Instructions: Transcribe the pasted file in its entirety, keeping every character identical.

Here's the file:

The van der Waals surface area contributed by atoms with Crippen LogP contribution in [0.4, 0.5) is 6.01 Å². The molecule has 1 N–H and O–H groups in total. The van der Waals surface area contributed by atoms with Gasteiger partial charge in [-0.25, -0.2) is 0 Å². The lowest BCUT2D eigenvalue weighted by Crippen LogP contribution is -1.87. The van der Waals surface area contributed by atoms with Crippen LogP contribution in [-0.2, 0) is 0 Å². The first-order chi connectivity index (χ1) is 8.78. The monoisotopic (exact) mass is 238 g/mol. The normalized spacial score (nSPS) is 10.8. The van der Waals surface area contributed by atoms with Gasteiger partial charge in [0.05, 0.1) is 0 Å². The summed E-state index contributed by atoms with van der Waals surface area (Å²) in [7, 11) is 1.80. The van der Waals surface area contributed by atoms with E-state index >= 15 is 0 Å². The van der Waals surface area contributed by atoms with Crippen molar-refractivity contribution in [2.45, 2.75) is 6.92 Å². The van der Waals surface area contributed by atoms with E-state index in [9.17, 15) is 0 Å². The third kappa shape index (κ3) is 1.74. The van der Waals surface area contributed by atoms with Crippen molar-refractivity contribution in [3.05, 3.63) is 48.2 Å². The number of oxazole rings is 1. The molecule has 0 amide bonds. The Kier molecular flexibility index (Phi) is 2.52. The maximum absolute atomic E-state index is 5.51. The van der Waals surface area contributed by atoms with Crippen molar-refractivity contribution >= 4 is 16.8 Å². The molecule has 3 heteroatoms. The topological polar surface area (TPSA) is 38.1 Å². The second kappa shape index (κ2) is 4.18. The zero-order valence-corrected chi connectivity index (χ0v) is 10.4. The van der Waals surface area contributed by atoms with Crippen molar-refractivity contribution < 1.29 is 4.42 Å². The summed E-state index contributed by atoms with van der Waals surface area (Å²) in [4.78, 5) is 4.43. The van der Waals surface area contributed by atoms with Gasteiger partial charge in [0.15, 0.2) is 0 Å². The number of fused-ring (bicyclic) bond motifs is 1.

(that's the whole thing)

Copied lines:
The van der Waals surface area contributed by atoms with Crippen LogP contribution in [0.4, 0.5) is 6.01 Å². The molecule has 1 N–H and O–H groups in total. The van der Waals surface area contributed by atoms with Gasteiger partial charge in [-0.25, -0.2) is 0 Å². The lowest BCUT2D eigenvalue weighted by Crippen LogP contribution is -1.87. The van der Waals surface area contributed by atoms with Crippen LogP contribution in [-0.2, 0) is 0 Å². The first-order chi connectivity index (χ1) is 8.78. The monoisotopic (exact) mass is 238 g/mol. The normalized spacial score (nSPS) is 10.8. The van der Waals surface area contributed by atoms with Gasteiger partial charge in [0.05, 0.1) is 0 Å². The summed E-state index contributed by atoms with van der Waals surface area (Å²) in [7, 11) is 1.80. The van der Waals surface area contributed by atoms with E-state index >= 15 is 0 Å². The van der Waals surface area contributed by atoms with Crippen molar-refractivity contribution in [2.45, 2.75) is 6.92 Å². The van der Waals surface area contributed by atoms with E-state index in [9.17, 15) is 0 Å². The third kappa shape index (κ3) is 1.74. The van der Waals surface area contributed by atoms with Crippen molar-refractivity contribution in [3.05, 3.63) is 48.2 Å². The number of oxazole rings is 1. The molecule has 0 amide bonds. The Kier molecular flexibility index (Phi) is 2.52. The maximum absolute atomic E-state index is 5.51. The van der Waals surface area contributed by atoms with Crippen molar-refractivity contribution >= 4 is 16.8 Å². The molecule has 3 heteroatoms. The topological polar surface area (TPSA) is 38.1 Å². The second kappa shape index (κ2) is 4.18. The zero-order valence-corrected chi connectivity index (χ0v) is 10.4. The van der Waals surface area contributed by atoms with Crippen molar-refractivity contribution < 1.29 is 4.42 Å². The summed E-state index contributed by atoms with van der Waals surface area (Å²) in [4.78, 5) is 4.43. The van der Waals surface area contributed by atoms with Gasteiger partial charge in [0.15, 0.2) is 0 Å². The number of fused-ring (bicyclic) bond motifs is 1.